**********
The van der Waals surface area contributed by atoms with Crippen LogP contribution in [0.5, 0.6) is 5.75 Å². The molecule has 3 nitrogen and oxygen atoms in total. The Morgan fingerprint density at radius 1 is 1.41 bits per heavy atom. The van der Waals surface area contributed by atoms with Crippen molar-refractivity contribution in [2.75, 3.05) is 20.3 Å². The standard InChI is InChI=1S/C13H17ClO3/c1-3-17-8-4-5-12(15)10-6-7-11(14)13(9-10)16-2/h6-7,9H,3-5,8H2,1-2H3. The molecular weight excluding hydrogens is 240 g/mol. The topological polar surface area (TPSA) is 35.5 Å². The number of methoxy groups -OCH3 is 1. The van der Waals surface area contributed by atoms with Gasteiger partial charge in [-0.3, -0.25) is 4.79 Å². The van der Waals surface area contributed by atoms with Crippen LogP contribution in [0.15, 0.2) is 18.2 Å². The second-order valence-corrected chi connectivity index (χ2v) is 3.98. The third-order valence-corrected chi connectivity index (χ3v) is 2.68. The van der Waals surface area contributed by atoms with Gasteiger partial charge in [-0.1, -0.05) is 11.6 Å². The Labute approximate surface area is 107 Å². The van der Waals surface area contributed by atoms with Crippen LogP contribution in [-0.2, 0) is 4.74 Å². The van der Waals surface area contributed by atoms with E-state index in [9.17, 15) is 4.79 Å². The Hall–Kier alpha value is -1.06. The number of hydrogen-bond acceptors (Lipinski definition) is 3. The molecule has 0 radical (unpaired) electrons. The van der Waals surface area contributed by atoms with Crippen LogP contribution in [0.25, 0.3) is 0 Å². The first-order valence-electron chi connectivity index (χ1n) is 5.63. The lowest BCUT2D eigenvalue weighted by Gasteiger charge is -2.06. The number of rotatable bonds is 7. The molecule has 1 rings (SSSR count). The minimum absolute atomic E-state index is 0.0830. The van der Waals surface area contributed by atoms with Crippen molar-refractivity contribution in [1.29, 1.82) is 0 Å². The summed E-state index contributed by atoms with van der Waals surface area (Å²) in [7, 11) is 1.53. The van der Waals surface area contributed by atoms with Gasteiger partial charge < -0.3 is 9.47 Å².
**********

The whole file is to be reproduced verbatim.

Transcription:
The van der Waals surface area contributed by atoms with Crippen LogP contribution in [0.5, 0.6) is 5.75 Å². The molecule has 3 nitrogen and oxygen atoms in total. The Morgan fingerprint density at radius 1 is 1.41 bits per heavy atom. The van der Waals surface area contributed by atoms with Crippen molar-refractivity contribution in [2.75, 3.05) is 20.3 Å². The standard InChI is InChI=1S/C13H17ClO3/c1-3-17-8-4-5-12(15)10-6-7-11(14)13(9-10)16-2/h6-7,9H,3-5,8H2,1-2H3. The molecular weight excluding hydrogens is 240 g/mol. The topological polar surface area (TPSA) is 35.5 Å². The number of methoxy groups -OCH3 is 1. The van der Waals surface area contributed by atoms with Gasteiger partial charge in [-0.3, -0.25) is 4.79 Å². The van der Waals surface area contributed by atoms with Crippen LogP contribution in [0.15, 0.2) is 18.2 Å². The second-order valence-corrected chi connectivity index (χ2v) is 3.98. The third-order valence-corrected chi connectivity index (χ3v) is 2.68. The van der Waals surface area contributed by atoms with Gasteiger partial charge in [-0.1, -0.05) is 11.6 Å². The Labute approximate surface area is 107 Å². The van der Waals surface area contributed by atoms with Crippen LogP contribution in [-0.2, 0) is 4.74 Å². The van der Waals surface area contributed by atoms with E-state index in [9.17, 15) is 4.79 Å². The Hall–Kier alpha value is -1.06. The number of hydrogen-bond acceptors (Lipinski definition) is 3. The molecule has 0 radical (unpaired) electrons. The van der Waals surface area contributed by atoms with Crippen LogP contribution in [0.25, 0.3) is 0 Å². The first-order valence-electron chi connectivity index (χ1n) is 5.63. The lowest BCUT2D eigenvalue weighted by Gasteiger charge is -2.06. The number of rotatable bonds is 7. The molecule has 1 rings (SSSR count). The minimum absolute atomic E-state index is 0.0830. The van der Waals surface area contributed by atoms with Crippen molar-refractivity contribution in [1.29, 1.82) is 0 Å². The summed E-state index contributed by atoms with van der Waals surface area (Å²) in [7, 11) is 1.53. The van der Waals surface area contributed by atoms with Gasteiger partial charge < -0.3 is 9.47 Å².